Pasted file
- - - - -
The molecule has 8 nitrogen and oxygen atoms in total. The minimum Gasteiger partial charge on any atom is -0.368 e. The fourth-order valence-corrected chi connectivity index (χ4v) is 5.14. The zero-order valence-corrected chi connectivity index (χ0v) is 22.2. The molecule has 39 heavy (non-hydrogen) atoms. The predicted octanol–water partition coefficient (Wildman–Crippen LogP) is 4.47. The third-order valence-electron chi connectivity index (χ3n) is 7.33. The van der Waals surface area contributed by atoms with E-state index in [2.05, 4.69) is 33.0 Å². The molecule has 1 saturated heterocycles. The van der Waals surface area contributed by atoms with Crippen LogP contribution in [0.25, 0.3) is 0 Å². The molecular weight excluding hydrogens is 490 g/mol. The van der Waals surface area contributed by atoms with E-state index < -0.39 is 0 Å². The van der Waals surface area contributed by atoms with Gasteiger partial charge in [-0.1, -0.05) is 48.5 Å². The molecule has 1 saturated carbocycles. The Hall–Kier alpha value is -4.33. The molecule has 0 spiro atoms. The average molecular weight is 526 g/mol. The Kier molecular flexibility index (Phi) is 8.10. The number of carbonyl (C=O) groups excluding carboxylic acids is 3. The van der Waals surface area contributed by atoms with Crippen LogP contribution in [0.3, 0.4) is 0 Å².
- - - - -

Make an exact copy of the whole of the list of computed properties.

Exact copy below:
The molecule has 8 nitrogen and oxygen atoms in total. The minimum Gasteiger partial charge on any atom is -0.368 e. The fourth-order valence-corrected chi connectivity index (χ4v) is 5.14. The zero-order valence-corrected chi connectivity index (χ0v) is 22.2. The molecule has 39 heavy (non-hydrogen) atoms. The predicted octanol–water partition coefficient (Wildman–Crippen LogP) is 4.47. The third-order valence-electron chi connectivity index (χ3n) is 7.33. The van der Waals surface area contributed by atoms with E-state index in [2.05, 4.69) is 33.0 Å². The molecule has 1 saturated heterocycles. The van der Waals surface area contributed by atoms with Crippen LogP contribution in [0.25, 0.3) is 0 Å². The molecular weight excluding hydrogens is 490 g/mol. The van der Waals surface area contributed by atoms with E-state index < -0.39 is 0 Å². The van der Waals surface area contributed by atoms with Gasteiger partial charge in [-0.1, -0.05) is 48.5 Å². The molecule has 1 saturated carbocycles. The Hall–Kier alpha value is -4.33. The molecule has 0 spiro atoms. The average molecular weight is 526 g/mol. The Kier molecular flexibility index (Phi) is 8.10. The number of carbonyl (C=O) groups excluding carboxylic acids is 3. The van der Waals surface area contributed by atoms with Crippen LogP contribution in [0.3, 0.4) is 0 Å².